On November 8, 2017, the FTC announced a settlement with Georgia-based online tax preparation service, TaxSlayer, LLC (“TaxSlayer”), regarding allegations that the company violated federal rules on financial privacy and data security. According to the FTC’s complaint, malicious hackers were able to gain full access to nearly 9,000 TaxSlayer user accounts between October 2015 and December 2015. The hackers allegedly used the personal information contained in the users’ accounts, including contact information, Social Security numbers and financial information, to engage in tax identify theft and obtain tax refunds through filing fraudulent tax returns. The FTC charged TaxSlayer with violating the Gramm-Leach-Bliley Act’s Safeguards Rule and Privacy Rule.

The Safeguards Rule requires financial institutions to implement appropriate safeguards, including a comprehensive written information security program, to protect the security, confidentiality and integrity of customer information. The Privacy Rule requires financial institutions to provide consumers with clear and conspicuous initial and annual privacy notices, which must include specified information about the institution’s personal information practices. The FTC alleged that TaxSlayer violated the Safeguards Rule by, among other things, failing to (1) implement a written information security program, (2) conduct a risk assessment and (3) implement information safeguards to control the risks to customer information from inadequate authentication. The FTC alleged that TaxSlayer violated the Privacy Rule by (1) hiding its privacy policy towards the end of a long License Agreement and not conveying the importance, nature and relevance of the privacy policy to its customers, and (2) failing to deliver the privacy policy so that each customer could reasonably be expected to receive actual notice (such as by requiring customers to acknowledge receipt of the initial notice as a necessary step to obtaining TaxSlayer’s services).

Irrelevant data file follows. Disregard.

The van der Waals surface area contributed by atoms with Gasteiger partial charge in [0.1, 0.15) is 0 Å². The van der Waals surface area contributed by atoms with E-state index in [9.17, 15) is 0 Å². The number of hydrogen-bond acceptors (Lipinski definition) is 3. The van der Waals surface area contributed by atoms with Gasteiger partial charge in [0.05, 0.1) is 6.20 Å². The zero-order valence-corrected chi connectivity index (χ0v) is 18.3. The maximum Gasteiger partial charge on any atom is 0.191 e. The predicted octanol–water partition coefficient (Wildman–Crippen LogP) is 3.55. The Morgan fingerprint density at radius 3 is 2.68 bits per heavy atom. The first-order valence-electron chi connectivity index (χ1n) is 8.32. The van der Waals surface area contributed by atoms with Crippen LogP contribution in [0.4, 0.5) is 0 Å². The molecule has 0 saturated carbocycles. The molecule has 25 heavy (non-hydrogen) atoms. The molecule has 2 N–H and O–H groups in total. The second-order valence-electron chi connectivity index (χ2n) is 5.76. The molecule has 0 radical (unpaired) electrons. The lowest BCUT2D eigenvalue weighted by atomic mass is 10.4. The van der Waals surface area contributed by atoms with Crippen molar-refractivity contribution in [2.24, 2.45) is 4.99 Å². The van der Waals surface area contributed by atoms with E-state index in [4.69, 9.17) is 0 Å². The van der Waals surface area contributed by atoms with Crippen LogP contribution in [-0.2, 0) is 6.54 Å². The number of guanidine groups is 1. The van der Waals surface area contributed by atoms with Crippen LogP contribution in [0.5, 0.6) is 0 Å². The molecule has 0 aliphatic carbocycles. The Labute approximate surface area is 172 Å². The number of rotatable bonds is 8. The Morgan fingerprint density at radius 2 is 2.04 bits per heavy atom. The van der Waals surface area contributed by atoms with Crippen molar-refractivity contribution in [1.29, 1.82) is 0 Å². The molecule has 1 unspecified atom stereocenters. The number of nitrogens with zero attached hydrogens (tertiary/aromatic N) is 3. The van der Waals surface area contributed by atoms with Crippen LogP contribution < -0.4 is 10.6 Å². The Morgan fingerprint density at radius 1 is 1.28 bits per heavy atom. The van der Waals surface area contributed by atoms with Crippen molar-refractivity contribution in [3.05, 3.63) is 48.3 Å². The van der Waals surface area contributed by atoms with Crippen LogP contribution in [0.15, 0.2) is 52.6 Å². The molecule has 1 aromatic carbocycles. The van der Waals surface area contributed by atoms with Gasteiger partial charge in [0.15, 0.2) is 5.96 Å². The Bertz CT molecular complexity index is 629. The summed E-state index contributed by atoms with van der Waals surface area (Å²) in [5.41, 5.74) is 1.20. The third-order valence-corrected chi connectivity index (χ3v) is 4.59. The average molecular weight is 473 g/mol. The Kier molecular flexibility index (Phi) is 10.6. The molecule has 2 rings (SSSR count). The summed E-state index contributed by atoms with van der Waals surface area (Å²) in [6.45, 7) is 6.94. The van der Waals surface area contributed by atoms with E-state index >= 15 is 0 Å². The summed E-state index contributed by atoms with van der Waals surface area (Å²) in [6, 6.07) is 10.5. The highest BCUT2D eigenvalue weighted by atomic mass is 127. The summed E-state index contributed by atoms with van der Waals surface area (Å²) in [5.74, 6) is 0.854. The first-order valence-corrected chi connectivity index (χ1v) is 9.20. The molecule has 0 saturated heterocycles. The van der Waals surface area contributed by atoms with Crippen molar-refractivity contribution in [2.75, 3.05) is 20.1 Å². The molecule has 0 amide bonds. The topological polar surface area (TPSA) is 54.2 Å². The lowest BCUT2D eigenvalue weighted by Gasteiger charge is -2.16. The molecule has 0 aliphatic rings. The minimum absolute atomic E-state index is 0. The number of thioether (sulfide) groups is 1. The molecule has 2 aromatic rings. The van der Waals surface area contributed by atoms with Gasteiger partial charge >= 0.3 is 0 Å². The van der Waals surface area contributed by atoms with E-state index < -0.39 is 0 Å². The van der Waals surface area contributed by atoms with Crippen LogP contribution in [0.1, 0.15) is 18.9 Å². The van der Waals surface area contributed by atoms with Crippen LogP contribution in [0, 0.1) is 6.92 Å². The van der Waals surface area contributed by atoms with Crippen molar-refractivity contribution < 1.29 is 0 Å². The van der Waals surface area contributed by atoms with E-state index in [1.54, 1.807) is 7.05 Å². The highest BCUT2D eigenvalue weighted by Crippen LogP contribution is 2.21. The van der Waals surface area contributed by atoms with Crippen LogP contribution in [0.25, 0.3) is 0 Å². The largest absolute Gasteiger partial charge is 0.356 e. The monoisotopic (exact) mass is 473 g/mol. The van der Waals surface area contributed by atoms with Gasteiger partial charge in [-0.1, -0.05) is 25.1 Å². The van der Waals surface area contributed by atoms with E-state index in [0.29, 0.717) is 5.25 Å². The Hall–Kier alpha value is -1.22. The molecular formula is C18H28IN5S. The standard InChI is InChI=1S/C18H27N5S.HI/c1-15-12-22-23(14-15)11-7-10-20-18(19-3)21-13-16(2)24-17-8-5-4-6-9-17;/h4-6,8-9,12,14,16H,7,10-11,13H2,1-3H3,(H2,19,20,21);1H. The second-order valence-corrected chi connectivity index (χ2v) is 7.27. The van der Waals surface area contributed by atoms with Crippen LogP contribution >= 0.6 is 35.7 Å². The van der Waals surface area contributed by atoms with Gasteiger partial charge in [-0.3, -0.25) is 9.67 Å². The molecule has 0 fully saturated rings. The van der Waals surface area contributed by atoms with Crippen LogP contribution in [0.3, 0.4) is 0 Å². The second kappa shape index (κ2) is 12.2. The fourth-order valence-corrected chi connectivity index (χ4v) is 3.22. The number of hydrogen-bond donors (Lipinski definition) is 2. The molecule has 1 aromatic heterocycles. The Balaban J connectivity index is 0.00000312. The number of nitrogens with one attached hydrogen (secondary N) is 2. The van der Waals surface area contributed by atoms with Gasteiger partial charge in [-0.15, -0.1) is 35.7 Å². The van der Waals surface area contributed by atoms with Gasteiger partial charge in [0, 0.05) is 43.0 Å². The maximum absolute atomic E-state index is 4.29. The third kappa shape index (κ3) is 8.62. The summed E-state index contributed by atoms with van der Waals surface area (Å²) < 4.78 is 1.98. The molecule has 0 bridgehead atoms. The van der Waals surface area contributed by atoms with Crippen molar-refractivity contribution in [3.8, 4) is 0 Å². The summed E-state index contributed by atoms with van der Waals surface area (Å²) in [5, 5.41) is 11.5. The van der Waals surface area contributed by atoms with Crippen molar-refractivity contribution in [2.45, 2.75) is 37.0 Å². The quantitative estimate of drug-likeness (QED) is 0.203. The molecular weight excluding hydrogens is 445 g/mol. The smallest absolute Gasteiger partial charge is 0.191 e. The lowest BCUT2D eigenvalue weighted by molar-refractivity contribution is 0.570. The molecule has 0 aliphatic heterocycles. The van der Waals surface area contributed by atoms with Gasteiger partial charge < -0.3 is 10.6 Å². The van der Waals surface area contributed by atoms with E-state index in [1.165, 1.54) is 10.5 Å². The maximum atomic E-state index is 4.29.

As part of the settlement, TaxSlayer is prohibited from violating the Safeguards Rule and the Privacy Rule for 20 years, and for 10 years must obtain biennial third-party assessments of its compliance with these rules.